New Jersey Adopts The Nation's Strongest Mmercury And Arsenic Standards
"These rules build upon Governor McGreevey's strong legacy of fighting pollution and protecting New Jersey's drinking water," said Campbell. "If New Jersey's mercury rules were enacted nationally, annual emissions from coal-fired power plants alone would decline from approximately 48 tons to about five tons. At the same time, through existing technologies we can provide greater health protections, reducing the risk of cancers from arsenic in drinking water."
The adopted mercury regulations call for a 90-percent reduction of mercury emissions from the state's 10 coal-fired boilers in power plants by the end of 2007. The rules allow for some flexibility, giving plants the option of meeting the standards in 2012 if they also make major reductions in their emissions of sulfur dioxide, nitrogen oxides, and fine particulates.
The new regulations also mandate a reduction of mercury emissions from the state's six iron and steel melters of 75 percent by the end of 2009. The state estimates that iron and steel manufacturing plants are the largest New Jersey-based sources of mercury emissions with much of their materials coming from shredded automobiles' scrap metal.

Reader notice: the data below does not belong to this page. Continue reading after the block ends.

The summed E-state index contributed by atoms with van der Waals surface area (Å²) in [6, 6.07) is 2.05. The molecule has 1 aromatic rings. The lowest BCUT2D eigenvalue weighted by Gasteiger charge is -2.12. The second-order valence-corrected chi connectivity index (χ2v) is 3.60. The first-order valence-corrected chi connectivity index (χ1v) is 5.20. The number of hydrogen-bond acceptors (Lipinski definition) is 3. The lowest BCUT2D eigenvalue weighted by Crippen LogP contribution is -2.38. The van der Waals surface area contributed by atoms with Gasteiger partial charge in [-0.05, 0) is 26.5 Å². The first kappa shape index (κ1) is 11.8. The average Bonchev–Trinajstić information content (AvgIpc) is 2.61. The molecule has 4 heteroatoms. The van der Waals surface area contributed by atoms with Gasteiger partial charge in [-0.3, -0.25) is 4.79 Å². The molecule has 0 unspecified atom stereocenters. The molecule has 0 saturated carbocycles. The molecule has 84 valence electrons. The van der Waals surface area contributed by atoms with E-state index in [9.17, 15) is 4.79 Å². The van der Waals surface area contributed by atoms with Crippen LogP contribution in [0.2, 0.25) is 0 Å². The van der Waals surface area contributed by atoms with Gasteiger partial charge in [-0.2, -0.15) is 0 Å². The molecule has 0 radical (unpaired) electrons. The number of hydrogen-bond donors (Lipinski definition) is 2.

The rules also call for a further reduction of mercury emissions from New Jersey's five municipal solid waste (MSW) incinerators of at least 95 percent below 1990 levels in 2011.
In addition, the mercury rules contain standards for medical waste incinerators that are already being met by the three facilities operating in New Jersey. These protective standards will ensure that these incinerators continue to minimize mercury emissions, allowing for a maximum level of emissions that is one-tenth the current federal limit.
The new arsenic rules establish a maximum contaminant level of five parts per billion (ppb) for arsenic concentrations in drinking water, effective January 23, 2006. In February 2002, the federal government adopted a 10-ppb arsenic drinking water standard, also effective January 23, 2006. No state other than New Jersey has adopted an arsenic standard as protective as 5 ppb.
New Jersey requires monitoring for arsenic at more than 600 public community water systems and 900 non-transient, non-community systems, which combined serve around 85 percent of the
state's population. Based on past data, the DEP predicts approximately 34 community and 101 non-community systems will have arsenic levels exceeding the new 5-ppb standard.
In addition, the new state arsenic standard will apply to private well owners regulated under New Jersey's Private Well Testing Act, requiring notification of consumers about arsenic concentrations during a real estate transaction and when renting property.
Source: New Jersey Department of Environmental Protection